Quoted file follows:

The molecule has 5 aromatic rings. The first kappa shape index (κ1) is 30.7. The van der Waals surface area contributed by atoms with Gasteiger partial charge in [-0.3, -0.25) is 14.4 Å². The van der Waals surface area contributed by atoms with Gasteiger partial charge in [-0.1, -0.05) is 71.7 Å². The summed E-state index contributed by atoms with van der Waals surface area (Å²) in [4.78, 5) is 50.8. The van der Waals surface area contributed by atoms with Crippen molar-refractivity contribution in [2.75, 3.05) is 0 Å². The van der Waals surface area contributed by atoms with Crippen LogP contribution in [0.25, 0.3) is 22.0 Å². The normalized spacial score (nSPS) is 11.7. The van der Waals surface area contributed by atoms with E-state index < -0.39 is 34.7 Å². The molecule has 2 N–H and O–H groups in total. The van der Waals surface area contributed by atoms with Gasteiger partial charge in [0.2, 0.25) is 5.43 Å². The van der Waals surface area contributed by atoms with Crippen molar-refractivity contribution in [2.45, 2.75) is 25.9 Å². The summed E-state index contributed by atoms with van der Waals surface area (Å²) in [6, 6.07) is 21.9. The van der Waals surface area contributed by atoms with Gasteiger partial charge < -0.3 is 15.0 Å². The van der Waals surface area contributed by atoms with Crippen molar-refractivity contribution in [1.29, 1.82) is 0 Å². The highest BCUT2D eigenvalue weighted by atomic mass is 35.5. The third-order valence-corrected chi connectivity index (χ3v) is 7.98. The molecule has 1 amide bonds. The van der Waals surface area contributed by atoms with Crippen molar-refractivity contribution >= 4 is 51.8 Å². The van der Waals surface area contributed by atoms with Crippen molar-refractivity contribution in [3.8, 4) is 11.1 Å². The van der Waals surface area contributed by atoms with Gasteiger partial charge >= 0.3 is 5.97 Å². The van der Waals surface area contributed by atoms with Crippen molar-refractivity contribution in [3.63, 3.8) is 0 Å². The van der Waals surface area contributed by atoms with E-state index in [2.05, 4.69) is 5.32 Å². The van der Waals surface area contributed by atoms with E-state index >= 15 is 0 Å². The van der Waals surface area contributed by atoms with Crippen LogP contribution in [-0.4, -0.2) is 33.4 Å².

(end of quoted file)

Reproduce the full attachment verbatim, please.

The molecule has 5 aromatic rings. The first kappa shape index (κ1) is 30.7. The van der Waals surface area contributed by atoms with Gasteiger partial charge in [-0.3, -0.25) is 14.4 Å². The van der Waals surface area contributed by atoms with Gasteiger partial charge in [-0.1, -0.05) is 71.7 Å². The summed E-state index contributed by atoms with van der Waals surface area (Å²) in [4.78, 5) is 50.8. The van der Waals surface area contributed by atoms with Crippen molar-refractivity contribution in [2.75, 3.05) is 0 Å². The van der Waals surface area contributed by atoms with Crippen LogP contribution in [0.25, 0.3) is 22.0 Å². The normalized spacial score (nSPS) is 11.7. The van der Waals surface area contributed by atoms with E-state index < -0.39 is 34.7 Å². The molecule has 2 N–H and O–H groups in total. The van der Waals surface area contributed by atoms with Gasteiger partial charge in [0.2, 0.25) is 5.43 Å². The van der Waals surface area contributed by atoms with Crippen molar-refractivity contribution in [2.45, 2.75) is 25.9 Å². The summed E-state index contributed by atoms with van der Waals surface area (Å²) in [6, 6.07) is 21.9. The van der Waals surface area contributed by atoms with Gasteiger partial charge < -0.3 is 15.0 Å². The van der Waals surface area contributed by atoms with Crippen molar-refractivity contribution in [1.29, 1.82) is 0 Å². The highest BCUT2D eigenvalue weighted by atomic mass is 35.5. The third-order valence-corrected chi connectivity index (χ3v) is 7.98. The molecule has 1 amide bonds. The van der Waals surface area contributed by atoms with Crippen molar-refractivity contribution >= 4 is 51.8 Å². The van der Waals surface area contributed by atoms with Crippen molar-refractivity contribution in [3.8, 4) is 11.1 Å². The van der Waals surface area contributed by atoms with Gasteiger partial charge >= 0.3 is 5.97 Å². The van der Waals surface area contributed by atoms with Crippen molar-refractivity contribution in [3.63, 3.8) is 0 Å². The van der Waals surface area contributed by atoms with E-state index in [2.05, 4.69) is 5.32 Å². The van der Waals surface area contributed by atoms with E-state index >= 15 is 0 Å². The van der Waals surface area contributed by atoms with Crippen LogP contribution in [-0.4, -0.2) is 33.4 Å².